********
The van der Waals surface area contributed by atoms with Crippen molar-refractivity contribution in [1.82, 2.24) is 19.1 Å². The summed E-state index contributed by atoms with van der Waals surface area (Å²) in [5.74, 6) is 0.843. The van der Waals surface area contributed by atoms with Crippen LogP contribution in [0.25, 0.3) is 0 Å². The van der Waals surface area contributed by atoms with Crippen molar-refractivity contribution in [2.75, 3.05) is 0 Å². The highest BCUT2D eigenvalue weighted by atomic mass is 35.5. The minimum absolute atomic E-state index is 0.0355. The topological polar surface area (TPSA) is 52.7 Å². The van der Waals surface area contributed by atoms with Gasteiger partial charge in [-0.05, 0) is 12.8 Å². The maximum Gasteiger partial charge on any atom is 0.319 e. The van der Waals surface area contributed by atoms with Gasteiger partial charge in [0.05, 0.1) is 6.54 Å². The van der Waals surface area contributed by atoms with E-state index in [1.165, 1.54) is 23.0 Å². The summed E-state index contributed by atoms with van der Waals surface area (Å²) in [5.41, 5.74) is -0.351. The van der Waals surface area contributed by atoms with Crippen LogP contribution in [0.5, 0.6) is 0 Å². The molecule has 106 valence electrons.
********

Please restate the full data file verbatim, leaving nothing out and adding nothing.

The van der Waals surface area contributed by atoms with Crippen molar-refractivity contribution in [1.82, 2.24) is 19.1 Å². The summed E-state index contributed by atoms with van der Waals surface area (Å²) in [5.74, 6) is 0.843. The van der Waals surface area contributed by atoms with Crippen LogP contribution in [0.25, 0.3) is 0 Å². The van der Waals surface area contributed by atoms with Crippen molar-refractivity contribution in [2.75, 3.05) is 0 Å². The highest BCUT2D eigenvalue weighted by atomic mass is 35.5. The minimum absolute atomic E-state index is 0.0355. The topological polar surface area (TPSA) is 52.7 Å². The van der Waals surface area contributed by atoms with Gasteiger partial charge in [-0.05, 0) is 12.8 Å². The maximum Gasteiger partial charge on any atom is 0.319 e. The van der Waals surface area contributed by atoms with Gasteiger partial charge in [0.05, 0.1) is 6.54 Å². The van der Waals surface area contributed by atoms with E-state index in [1.165, 1.54) is 23.0 Å². The summed E-state index contributed by atoms with van der Waals surface area (Å²) in [5.41, 5.74) is -0.351. The van der Waals surface area contributed by atoms with Crippen LogP contribution in [0.5, 0.6) is 0 Å². The molecule has 106 valence electrons.